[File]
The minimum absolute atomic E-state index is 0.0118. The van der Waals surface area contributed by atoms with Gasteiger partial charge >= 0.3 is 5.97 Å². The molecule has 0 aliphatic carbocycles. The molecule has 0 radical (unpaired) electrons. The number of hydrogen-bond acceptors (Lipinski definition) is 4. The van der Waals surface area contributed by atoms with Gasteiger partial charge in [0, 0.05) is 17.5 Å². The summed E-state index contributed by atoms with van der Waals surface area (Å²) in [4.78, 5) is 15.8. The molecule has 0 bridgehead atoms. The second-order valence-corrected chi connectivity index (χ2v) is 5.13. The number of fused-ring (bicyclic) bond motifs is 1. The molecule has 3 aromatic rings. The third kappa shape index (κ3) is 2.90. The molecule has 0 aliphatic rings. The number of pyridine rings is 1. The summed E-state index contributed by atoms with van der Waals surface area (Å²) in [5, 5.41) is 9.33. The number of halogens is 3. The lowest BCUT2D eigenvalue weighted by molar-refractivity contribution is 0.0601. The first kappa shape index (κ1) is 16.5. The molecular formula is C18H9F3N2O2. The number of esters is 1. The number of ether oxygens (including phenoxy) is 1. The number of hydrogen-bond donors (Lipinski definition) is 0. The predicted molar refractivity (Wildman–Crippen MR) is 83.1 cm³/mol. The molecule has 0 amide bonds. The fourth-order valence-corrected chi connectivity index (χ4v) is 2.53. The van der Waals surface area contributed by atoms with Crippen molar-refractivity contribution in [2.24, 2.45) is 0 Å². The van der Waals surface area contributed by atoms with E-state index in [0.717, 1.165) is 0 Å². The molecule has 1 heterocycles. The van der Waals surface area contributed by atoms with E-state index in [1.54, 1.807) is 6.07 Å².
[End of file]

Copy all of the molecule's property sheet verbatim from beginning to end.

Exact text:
The minimum absolute atomic E-state index is 0.0118. The van der Waals surface area contributed by atoms with Gasteiger partial charge >= 0.3 is 5.97 Å². The molecule has 0 aliphatic carbocycles. The molecule has 0 radical (unpaired) electrons. The number of hydrogen-bond acceptors (Lipinski definition) is 4. The van der Waals surface area contributed by atoms with Gasteiger partial charge in [0, 0.05) is 17.5 Å². The summed E-state index contributed by atoms with van der Waals surface area (Å²) in [4.78, 5) is 15.8. The molecule has 0 bridgehead atoms. The second-order valence-corrected chi connectivity index (χ2v) is 5.13. The number of fused-ring (bicyclic) bond motifs is 1. The molecule has 3 aromatic rings. The third kappa shape index (κ3) is 2.90. The molecule has 0 aliphatic rings. The number of pyridine rings is 1. The summed E-state index contributed by atoms with van der Waals surface area (Å²) in [5, 5.41) is 9.33. The number of halogens is 3. The lowest BCUT2D eigenvalue weighted by molar-refractivity contribution is 0.0601. The first kappa shape index (κ1) is 16.5. The molecular formula is C18H9F3N2O2. The number of esters is 1. The number of ether oxygens (including phenoxy) is 1. The number of hydrogen-bond donors (Lipinski definition) is 0. The predicted molar refractivity (Wildman–Crippen MR) is 83.1 cm³/mol. The molecule has 0 amide bonds. The fourth-order valence-corrected chi connectivity index (χ4v) is 2.53. The van der Waals surface area contributed by atoms with Crippen molar-refractivity contribution in [2.24, 2.45) is 0 Å². The van der Waals surface area contributed by atoms with E-state index in [0.717, 1.165) is 0 Å². The molecule has 1 heterocycles. The van der Waals surface area contributed by atoms with E-state index in [1.54, 1.807) is 6.07 Å².